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Discuss Intermittent fault finding. in the Commercial Electrical Advice area at ElectriciansForums.net

GBDamo

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Was called to a commercial lighting issue on Friday where the circuit had tripped, RCBO protected.

On arrival reset the RCBO and all held, three lights weren't working, two were lamps and one had a black scorched ballast, replaced this and all works.

The circuit has eight lights, two PIRs a couple of fans on it from a quick look round and a handful of EM lights.

Only testing was a ramp and trip time on the RCBO, both fine.

Come today and its tripped again.

I'm thinking water ingress and a thorough all points visual inspection is required.

Finding and disconnecting all the points is a pain as some crettin has put a foot of isulation above the suspended ceiling. So IR testing is probably not time efficient plus, if the RCBO resets, the fault may not be there to find.

Are there any hints or tips for this kind of job or is it a case of doing the hard slog.

I'm working under the assumption the fault has cleared again so the normal route of splitting and IR is not going to cut it.

Cheers
 
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telectrix

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i would suspect ballasts tripping the O/L partof the RCBO, not RCD. you've found 1 scorched; there may be more damaged but not obviously from a visual inspection.
 

GBDamo

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i would suspect ballasts tripping the O/L partof the RCBO, not RCD. you've found 1 scorched; there may be more damaged but not obviously from a visual inspection.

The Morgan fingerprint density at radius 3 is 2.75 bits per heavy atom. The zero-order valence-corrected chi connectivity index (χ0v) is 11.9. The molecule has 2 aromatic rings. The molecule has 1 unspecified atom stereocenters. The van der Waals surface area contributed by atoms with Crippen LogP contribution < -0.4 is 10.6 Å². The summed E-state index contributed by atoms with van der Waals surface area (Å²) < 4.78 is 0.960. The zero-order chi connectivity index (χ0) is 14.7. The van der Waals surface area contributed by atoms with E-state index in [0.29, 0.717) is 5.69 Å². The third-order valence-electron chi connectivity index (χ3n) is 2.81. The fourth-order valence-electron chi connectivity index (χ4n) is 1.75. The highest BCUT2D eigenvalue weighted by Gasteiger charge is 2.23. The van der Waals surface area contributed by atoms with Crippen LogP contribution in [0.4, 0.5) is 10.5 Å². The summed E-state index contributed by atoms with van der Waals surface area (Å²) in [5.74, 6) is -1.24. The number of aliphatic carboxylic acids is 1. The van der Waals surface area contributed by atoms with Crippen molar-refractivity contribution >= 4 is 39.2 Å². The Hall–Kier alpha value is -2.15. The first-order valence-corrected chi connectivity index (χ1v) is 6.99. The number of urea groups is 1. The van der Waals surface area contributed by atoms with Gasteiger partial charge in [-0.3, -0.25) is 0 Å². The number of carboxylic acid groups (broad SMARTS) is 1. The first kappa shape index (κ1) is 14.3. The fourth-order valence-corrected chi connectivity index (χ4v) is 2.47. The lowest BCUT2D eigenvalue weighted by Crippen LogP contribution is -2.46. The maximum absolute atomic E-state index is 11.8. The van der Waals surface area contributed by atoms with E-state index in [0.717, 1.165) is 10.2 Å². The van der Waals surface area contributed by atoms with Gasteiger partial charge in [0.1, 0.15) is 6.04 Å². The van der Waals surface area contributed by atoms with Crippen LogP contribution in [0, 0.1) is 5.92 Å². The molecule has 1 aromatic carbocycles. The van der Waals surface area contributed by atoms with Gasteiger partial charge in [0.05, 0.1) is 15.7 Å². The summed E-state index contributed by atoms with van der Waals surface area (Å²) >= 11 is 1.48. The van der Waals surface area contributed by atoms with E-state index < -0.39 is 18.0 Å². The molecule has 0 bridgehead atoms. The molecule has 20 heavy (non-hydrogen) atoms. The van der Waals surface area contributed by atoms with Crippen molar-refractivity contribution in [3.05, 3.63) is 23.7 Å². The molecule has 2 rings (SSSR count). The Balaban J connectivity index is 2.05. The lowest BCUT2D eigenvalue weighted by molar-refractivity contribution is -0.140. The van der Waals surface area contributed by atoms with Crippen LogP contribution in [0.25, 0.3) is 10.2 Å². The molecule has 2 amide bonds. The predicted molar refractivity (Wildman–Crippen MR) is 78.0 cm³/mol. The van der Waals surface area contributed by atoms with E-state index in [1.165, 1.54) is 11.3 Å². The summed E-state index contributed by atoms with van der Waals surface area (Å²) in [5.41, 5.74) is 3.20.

If so then the circuit should energise with all switches off, which it did, but trip, which it didn't immediately.

Tomorrow, I'll clamp it, turn 'em on in sequence and look for high draw as its a reasonably quick 'look see'
 

Lucien Nunes

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#1 If the RCBO is tripping on leakage, there might be a neutral fault of quite low resistance that is easy to find by IR. If you tested the RCBO with the circuit disconnected you wouldn't know about this yet, although if you tested with the circuit connected such a fault would likely have affected the test results.

#2 There might be an intermittent or variable line conductor insulation fault that will not always cause a trip, but reveals itself through low IR. Remember that to trip a typical RCD at say 23mA the insulation needs to be as low as 10kΩ, 100 times lower than the lowest acceptable IR of one megohm. So you can have terrible insulation readings that lead you to a major burnout fault where everything is charred, without necessarily tripping the moment it's energised.

#3 Discharge lighting can have all sorts of leakage modes other than just plain faulty insulation, that may or may not show up with a 500V DC test.

#4 Occam's razor. If some lights are outside as your post seems to imply, water ingress, with or without follow-on failures such as ballast or ignitor burnout, is statistically the most likely.
 
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